Constitutional FAQ Answer #1
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Q1. "...a friend of mine, another college student
at a different university, is a political science major. He was told by several
'reliable sources' that voters under the age of 21 do not actually vote for the
President. He was told that we 18-year-old voters only participate in the
election of Legislators. Also, all the hype to get teenagers to exercise their
right to vote just 'conveniently overlooks' and neglects to point out the fact
that our votes don't count in the Presidential election. Now, I strongly doubt
these assertions, but the quality of the sources have led me to try to find
textual proof of the claims."
A. The only way you could think that 18-year-olds do not vote for the
President is if you stopped reading the Constitution before you get to the 26th Amendment. Oddly enough, the main body of the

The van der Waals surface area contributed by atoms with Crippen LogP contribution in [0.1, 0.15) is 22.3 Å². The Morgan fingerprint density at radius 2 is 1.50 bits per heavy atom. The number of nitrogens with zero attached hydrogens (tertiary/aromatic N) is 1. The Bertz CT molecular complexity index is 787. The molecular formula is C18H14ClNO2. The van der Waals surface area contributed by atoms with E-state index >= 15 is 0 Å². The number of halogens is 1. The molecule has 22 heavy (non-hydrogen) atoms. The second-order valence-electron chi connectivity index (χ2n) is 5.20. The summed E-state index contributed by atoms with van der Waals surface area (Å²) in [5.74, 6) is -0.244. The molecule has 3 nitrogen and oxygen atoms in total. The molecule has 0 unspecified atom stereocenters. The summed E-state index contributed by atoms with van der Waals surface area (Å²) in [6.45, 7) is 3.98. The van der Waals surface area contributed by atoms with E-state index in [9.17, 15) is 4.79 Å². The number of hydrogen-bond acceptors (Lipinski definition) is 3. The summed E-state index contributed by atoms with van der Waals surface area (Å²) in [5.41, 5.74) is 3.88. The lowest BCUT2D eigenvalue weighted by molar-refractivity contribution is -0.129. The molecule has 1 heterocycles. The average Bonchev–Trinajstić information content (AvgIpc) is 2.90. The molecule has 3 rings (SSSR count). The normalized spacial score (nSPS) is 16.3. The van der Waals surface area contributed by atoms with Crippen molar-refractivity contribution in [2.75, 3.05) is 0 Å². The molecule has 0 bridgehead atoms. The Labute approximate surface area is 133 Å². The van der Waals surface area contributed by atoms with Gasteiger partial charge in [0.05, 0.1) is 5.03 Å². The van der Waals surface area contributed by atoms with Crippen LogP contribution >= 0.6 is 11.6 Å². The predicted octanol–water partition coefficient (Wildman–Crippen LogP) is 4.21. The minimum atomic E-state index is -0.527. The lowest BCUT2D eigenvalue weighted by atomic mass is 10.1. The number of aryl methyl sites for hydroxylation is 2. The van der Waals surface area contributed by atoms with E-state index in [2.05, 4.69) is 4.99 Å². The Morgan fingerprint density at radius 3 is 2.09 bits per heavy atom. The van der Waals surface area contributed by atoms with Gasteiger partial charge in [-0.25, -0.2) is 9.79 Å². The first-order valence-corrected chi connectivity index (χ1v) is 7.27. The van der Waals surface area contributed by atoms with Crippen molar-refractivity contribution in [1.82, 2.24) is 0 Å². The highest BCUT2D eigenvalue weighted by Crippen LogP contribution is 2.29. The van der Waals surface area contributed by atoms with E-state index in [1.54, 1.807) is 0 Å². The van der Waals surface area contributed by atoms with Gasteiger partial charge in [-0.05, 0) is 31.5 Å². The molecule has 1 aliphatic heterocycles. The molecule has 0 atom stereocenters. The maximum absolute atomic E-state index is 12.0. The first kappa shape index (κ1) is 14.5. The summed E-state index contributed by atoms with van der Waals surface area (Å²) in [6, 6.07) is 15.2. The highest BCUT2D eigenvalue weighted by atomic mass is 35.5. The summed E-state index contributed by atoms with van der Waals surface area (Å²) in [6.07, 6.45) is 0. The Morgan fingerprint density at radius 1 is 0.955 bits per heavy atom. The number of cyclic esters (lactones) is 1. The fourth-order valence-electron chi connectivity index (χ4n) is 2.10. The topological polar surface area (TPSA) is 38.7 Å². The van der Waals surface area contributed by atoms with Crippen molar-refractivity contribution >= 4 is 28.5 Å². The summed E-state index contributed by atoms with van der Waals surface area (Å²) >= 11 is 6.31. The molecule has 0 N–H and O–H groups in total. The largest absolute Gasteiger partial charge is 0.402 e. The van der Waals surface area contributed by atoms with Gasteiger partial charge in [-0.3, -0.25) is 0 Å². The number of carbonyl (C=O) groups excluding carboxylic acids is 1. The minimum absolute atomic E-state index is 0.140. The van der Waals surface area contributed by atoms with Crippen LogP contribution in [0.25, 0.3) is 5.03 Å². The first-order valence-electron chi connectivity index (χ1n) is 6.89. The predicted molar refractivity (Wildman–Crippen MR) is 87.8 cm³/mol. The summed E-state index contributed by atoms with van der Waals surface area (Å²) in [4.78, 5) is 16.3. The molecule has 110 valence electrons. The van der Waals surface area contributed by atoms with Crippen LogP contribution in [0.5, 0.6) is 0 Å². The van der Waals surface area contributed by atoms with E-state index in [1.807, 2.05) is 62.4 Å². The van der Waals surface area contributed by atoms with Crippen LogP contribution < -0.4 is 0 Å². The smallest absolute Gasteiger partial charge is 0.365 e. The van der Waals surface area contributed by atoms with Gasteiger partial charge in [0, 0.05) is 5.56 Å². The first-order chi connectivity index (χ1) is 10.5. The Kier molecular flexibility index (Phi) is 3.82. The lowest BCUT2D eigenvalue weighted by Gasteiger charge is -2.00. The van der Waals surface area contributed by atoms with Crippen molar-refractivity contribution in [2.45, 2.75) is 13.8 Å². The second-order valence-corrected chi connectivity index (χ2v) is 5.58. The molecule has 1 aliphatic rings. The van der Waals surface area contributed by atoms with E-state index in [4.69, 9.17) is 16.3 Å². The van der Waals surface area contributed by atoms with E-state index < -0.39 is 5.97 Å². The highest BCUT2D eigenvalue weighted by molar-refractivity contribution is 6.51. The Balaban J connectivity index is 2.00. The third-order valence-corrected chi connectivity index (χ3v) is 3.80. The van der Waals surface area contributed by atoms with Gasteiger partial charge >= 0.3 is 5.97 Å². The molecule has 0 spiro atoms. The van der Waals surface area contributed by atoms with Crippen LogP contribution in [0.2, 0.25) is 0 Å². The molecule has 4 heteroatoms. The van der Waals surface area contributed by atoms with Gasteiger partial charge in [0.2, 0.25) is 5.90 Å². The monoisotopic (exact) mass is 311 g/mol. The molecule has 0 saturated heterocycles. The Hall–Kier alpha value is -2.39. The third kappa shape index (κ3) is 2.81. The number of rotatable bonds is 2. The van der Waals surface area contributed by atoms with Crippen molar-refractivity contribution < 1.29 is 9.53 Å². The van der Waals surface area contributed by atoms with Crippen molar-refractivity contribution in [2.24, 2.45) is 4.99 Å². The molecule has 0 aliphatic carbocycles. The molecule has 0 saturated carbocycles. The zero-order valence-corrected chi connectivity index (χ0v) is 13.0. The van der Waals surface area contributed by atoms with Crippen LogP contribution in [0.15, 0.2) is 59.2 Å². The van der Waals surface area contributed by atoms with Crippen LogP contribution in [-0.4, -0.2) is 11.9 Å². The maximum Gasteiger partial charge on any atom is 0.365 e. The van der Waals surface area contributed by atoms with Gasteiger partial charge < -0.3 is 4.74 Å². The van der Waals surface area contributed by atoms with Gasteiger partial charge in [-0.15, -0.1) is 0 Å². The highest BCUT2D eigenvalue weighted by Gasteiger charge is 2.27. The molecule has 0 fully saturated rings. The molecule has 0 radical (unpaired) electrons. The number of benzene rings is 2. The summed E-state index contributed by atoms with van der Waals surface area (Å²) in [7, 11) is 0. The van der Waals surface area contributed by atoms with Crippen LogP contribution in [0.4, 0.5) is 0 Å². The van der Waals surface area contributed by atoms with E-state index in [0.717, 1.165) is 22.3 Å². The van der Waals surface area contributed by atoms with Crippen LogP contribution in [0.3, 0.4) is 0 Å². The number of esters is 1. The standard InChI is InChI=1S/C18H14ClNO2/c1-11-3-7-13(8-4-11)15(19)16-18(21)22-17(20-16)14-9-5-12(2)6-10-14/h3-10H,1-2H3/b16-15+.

Constitution does not actually set an age at which people could vote. This was
intentional, so that the States could set their own voting ages and other
qualifications. However, the 14th Amendment does
mention a voting age, for all men, of 21. This is expanded upon in the 15th Amendment (voting for all races) and the 19th (voting for women).
The 26th Amendment, however, is very clear:
no one 18 or older shall be restricted from voting on account of age.
It does not restrict this to Presidential elections, or any other kinds of
elections. It applies to all elections.
One further point to clarify: when you vote in the Presidential elections,
you are not actually casting your vote for the President, but for an elector
who will vote for the President. This idiosyncrasy of the U.S. system is known
as the Electoral College, and this site has a page
devoted to that topic.